“Data is important but it isn’t much use if it isn’t actionable and doesn’t lead to us making opportunities available for students, to solving their problems, and to helping them be successful,” says Dr. May. “The Salesforce platform helps us be efficient with our data. We can create custom dashboards that show the 360-degree view of students, both incoming and enrolled. We make these dashboards available to our campus presidents, and high school principals so they can see what’s happening with their students. As a chancellor, these dashboards are vital for decision making.”
“Data is important but it isn’t much use if it isn’t actionable. The Salesforce platform helps us be efficient with our data, in helping our students be successful.” –Dr. Joe May, Chancellor, Dallas College
Use Cutting-Edge Technology to Develop Tangible Skills
Dr. Ellspermann says equipping Ivy Tech students with the tools needed to succeed in jobs is a top priority. “Our students have many challenges, and it’s not just about academic support, they need wraparound support, they need career support. We couldn’t do it with our old system. We knew we needed a more unified view of our students across all processes and the learner experience,” adds Dr. Ellspermann.
Ivy Tech Community College built a skills-centric ecosystem by aligning programming with key economic sectors in Indiana, including employer needs and new career opportunities across the state. The college also employs consultants who help local companies train existing employees and build their talent pipeline with highly qualified candidates.
But reskilling goes beyond learning the latest technology. It’s about building both the skills and agility to find a new job, and to continue evolving skills development alongside changes in the job market. At Ivy Tech and Dallas College, course content is being supplemented with Trailhead, a free digital learning experience platform from Salesforce, where students can build relevant skills like data analysis and visualization. After students graduate, they can continue to use the platform to up level their skills, or learn new ones as needed.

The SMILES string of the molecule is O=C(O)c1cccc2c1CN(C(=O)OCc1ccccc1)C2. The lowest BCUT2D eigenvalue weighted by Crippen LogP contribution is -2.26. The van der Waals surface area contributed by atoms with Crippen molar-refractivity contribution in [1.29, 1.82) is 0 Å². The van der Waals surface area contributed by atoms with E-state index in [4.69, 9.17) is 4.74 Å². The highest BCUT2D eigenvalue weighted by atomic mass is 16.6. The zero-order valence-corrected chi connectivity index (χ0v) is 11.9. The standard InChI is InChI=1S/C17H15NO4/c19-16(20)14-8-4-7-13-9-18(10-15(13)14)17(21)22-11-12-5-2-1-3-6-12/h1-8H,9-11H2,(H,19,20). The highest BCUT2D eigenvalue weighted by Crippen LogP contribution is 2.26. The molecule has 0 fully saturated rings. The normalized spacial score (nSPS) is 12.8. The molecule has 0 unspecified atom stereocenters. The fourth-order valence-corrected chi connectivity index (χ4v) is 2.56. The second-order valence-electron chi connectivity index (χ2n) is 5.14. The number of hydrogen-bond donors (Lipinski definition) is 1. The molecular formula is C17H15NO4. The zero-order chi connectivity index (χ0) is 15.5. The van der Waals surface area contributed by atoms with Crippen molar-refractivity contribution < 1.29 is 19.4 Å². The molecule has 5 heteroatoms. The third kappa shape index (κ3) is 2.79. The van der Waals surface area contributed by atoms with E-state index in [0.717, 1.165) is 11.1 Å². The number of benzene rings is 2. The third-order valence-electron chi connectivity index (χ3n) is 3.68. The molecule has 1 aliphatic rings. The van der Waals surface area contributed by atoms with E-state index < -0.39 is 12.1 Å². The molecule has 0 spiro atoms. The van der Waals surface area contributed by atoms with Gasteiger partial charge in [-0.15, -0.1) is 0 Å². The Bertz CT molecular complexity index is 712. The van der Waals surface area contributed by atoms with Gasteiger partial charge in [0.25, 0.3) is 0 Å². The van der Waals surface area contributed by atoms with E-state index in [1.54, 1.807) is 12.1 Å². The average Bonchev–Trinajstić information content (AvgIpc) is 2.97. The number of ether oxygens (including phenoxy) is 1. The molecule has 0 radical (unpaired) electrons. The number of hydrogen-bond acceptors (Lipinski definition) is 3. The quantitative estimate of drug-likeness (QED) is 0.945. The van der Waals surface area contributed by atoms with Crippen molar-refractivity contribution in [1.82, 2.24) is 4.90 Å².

Dallas College initiated an effort called Certificate First, where they look for certificates that they can embed into an associate degree and provide students the skills for industry-based certification early on. “Partnering with Trailhead is all about embedding it into our curricula so that students have the knowledge, skills, and ability even before they graduate,” says Dr. May.
To hear the full conversation with President Ellspermann and Chancellor May, watch the on-demand webinar.
About the Author
Scott Gutowski is an industry solutions director for community colleges on the Education Cloud team at Salesforce.org. Obsessed with efficiency, if there is a better way to do something, Scott is focused on figuring it out and helping schools get more out of their investments, technology, and time so they can focus on what matters — students, teachers, parents, and employees. Scott worked in both private and public education as a technical leader for the past 15+ years where he learned to listen in order to improve.